American steel is in a world of hurt these days. Walloped by cheap imports and slumping demand, the industry is losing money on almost every ton of steel it pours. Already, a quarter of the nation's steel-making capacity is in bankruptcy. Among the latest to tumble into Chapter 11: LTV, Northwestern Steel & Wire, Georgetown Steel, and Wheeling-Pittsburgh Steel. John D. Correnti's job is to keep Birmingham Steel's name off that casualty list.
Just two years ago, Correnti was America's man of steel. As vice-chairman and chief executive of Nucor Corp., he ran a company that had grown from a two-bit maker of steel joists into the industry's new champion. Already No.1 when measured by market capitalization, the Charlotte (N.C.) company was on the verge of muscling past the steel industry's historic leader, USX's U.S. Steel Group (USX ), in earnings. Correnti had an expansion program that would put Nucor ahead in tonnage, too, as he took the $4 billion business into more and more product lines.
Today, Correnti is in Alabama, struggling to salvage Birmingham Steel -- and his own good name. In June, 1999, after 19 years at Nucor, with three-and-a-half years at the top of the storied company, Correnti was fired in a boardroom coup led by a longtime Nucor director who had lost his job as president to Correnti in 1991. Six months later, Correnti signed on at Birmingham as chairman and CEO.
Yes, Correnti could pull off this rescue mission. The 54-year-old chief executive is still widely regarded as one of the best managers in the steel industry and retains a following on Wall Street. Birmingham Steel also has assets: It's the nation's largest maker of reinforcing bars, the steel rods used to strengthen concrete in buildings and roadways, and its electric-furnace mini-mills are among the most efficient anywhere. Moreover, Birmingham's creditors know they risk losing out entirely if they plunge the company into bankruptcy. "If they work with John, he might be able to get that thing turned around," predicts Keith E. Busse, who is president and CEO of Steel Dynamics and a former Nucor executive.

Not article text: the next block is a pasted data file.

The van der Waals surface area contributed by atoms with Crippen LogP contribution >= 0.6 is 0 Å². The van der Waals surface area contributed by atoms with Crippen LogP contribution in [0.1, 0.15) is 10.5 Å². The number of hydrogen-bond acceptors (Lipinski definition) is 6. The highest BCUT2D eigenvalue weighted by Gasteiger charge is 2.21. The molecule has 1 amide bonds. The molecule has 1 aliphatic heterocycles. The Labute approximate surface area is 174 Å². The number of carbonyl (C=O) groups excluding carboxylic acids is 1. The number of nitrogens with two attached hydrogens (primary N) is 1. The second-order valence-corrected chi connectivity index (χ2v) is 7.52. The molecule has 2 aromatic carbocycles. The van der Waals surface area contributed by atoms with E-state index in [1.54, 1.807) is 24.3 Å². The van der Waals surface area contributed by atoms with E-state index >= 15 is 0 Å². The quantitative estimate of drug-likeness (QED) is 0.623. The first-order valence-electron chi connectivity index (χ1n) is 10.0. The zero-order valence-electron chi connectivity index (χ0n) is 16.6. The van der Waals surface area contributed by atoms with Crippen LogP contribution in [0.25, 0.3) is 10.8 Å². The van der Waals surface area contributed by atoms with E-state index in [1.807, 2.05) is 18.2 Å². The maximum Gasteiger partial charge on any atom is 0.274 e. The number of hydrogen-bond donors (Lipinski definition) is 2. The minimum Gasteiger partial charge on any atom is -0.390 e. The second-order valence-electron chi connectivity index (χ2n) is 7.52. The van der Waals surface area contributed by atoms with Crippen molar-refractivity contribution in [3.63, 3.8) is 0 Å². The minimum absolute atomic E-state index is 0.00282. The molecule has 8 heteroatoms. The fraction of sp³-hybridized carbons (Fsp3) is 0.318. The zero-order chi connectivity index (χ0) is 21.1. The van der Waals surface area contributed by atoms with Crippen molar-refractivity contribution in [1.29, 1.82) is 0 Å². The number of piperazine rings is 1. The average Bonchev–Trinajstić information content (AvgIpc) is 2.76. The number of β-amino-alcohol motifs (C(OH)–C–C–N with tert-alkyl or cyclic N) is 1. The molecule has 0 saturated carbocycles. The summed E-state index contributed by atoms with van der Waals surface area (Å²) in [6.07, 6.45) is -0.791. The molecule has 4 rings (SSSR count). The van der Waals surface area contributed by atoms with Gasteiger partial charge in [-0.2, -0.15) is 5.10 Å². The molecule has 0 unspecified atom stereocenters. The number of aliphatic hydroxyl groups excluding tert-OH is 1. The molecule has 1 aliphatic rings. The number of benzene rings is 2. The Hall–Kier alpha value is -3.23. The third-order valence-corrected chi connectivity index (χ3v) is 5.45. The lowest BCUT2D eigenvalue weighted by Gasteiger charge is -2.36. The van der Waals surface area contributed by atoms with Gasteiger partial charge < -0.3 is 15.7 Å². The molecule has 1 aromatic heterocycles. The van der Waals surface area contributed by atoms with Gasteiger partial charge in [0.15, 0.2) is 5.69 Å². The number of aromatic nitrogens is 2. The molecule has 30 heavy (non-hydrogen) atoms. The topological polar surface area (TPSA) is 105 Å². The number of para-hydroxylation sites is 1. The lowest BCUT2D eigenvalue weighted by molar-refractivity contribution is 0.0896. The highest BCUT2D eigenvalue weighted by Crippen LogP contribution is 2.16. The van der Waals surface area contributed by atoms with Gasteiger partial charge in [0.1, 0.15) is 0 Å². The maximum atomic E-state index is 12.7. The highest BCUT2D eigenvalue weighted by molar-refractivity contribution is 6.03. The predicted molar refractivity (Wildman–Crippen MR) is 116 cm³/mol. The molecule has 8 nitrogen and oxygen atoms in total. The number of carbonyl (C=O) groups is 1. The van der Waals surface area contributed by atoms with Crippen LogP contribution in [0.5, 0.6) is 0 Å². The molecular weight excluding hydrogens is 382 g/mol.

Despite these advantages, many analysts and competitors consider Correnti's effort a long shot. Buried in debt, the company is losing money and is unable to pay its looming bills. "I think John has been heroic to keep Birmingham afloat this long, but it was too late before he started," notes analyst John Tumazos of Sanford C. Bernstein. Adds Busse: "It's just a tough time because everybody's in trouble."
So why did Correnti take the job? For one, he confides, it was the first job he was offered. He also relished the challenge. "People said to me, 'Correnti, if you can turn this around, that'll be quite a feather in your cap,'" he recalls, adding: "Everybody has an ego." But once he sat down in Birmingham's headquarters in December, 1999, and got a chance to dig into the books, he admits that he, too, began wondering whether he had made a huge mistake. Says Correnti: "I felt like the dog that caught the car: Now what do I do with it?"
Birmingham has lost money for six consecutive quarters, including a $23.2 million loss for the quarter ending Mar. 31. Hammered by cheap imports, cost overruns at new plants, high energy prices, and recently, weakened demand for its low-end commodity goods, the 1,800-employee company has posted a quarterly profit only twice over the last three years. Sales peaked in 1998, at $1.1 billion, and are now running at an annualized rate of just $640 million. Its furnaces and rolling mills are operating at 68% of capacity, while its average sales price has fallen 4% in the past year.
The sorry marketplace for steel isn't Correnti's only problem. Birmingham is laden with $750 million in long-term debt and lease obligations, the legacy of an ill-timed and badly executed expansion by the company's managers in the '90s. Meantime, its equity has shriveled to almost nothing. Birmingham shares, which closed at more than $20 as recently as 1997, fetched $7.25 when Correnti was hired. Today, they're barely worth $1, after sliding as low as 60 cents in early April. With a market cap of less than $35 million, Birmingham has an absurd debt-to-equity ratio of 20 to 1. "We're broke," admits James A. Todd Jr., the steelmaker's chief administrative officer. "The interest cost alone is killing us."